Huge Blaze Engulfs 5 NJ Buildings; 1 Person Missing

Firefighters battled the blaze for 10 hours before getting it under control.

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    NEWSLETTERS

    A massive blaze that damaged five buildings and left dozens of people homeless raged for hours overnight until firefighters were able to get it under control by daybreak Thursday. One person remained unaccounted for. Jonathan Vigliotti reports.

    A massive blaze that damaged five buildings and left dozens of people homeless raged for hours overnight until firefighters were able to get it under control by daybreak Thursday. One person remained unaccounted for.

    The fire started at about 9 p.m. Wednesday and left a dozen firefighters with minor injuries, the most serious being a broken hand, said Michael Cranwell, deputy chief of North Hudson Regional Fire and Rescue.

    The blaze started in the basement of a building on Bergenline Avenue, a main artery that runs north-south through several towns just outside the Lincoln Tunnel. The cause of the fire was under investigation.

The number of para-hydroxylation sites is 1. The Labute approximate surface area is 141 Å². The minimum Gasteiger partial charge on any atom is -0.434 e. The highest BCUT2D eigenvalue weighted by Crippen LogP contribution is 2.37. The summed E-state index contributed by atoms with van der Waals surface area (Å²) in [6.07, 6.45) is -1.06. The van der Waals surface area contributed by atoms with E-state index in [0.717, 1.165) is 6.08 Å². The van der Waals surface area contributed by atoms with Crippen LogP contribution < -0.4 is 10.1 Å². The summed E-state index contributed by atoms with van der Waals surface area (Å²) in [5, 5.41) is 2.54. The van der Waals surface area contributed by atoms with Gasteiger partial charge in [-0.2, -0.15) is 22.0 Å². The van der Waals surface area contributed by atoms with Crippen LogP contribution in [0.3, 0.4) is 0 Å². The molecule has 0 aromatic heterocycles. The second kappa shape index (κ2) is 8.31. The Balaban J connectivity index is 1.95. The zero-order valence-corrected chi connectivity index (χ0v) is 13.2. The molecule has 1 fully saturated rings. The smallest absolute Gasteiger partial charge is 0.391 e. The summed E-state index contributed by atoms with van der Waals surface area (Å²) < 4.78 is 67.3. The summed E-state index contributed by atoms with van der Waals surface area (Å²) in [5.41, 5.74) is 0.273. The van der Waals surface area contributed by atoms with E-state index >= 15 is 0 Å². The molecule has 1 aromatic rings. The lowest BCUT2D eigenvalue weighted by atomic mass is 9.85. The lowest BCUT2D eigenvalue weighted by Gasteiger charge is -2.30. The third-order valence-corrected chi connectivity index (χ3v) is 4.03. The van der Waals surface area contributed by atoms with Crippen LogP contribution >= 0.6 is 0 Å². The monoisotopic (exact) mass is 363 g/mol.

"I saw a lot of people running out of the building, a lot of little kids," said Hector Rodriguez, who lives around the corner. "People were screaming; it was bad.

    4-Alarm Union City Fire [Raw]

    [NY] 4-Alarm Union City Fire [Raw]
    News Chopper 4 was over a four-alarm fire in Union City, N.J., where several people were rescued from a burning 3-story residential building Wednesday night.

    Dozens of displaced residents were taken to the Jose Marti Freshman Academy in Union City, a few blocks away.

    White smoke continued to billow up from the collapsed roof of one building by midmorning Thursday as fire crews used hoses attached to tall cranes to spray the rubble.

    Five buildings were damaged by fire and two more were damaged when firefighters broke in to ensure the fire didn't spread, Cranwell said.

    The missing person was in the basement of one of the buildings, Cranwell said.

    All the three-story buildings are attached structures on a block that features businesses including a liquor store, grocery and dollar store with apartments on upper floors. The buildings are about 80 to 90 years old but should have been equipped with smoke alarms or smoke detectors, Cranwell said.

    Crews were expected to be on the scene for the rest of the day to assess whether any of the buildings would have to be knocked down.

    Fire crews from as far away as Bloomfield and Newark — both about 10 miles away — came to help battle the blaze.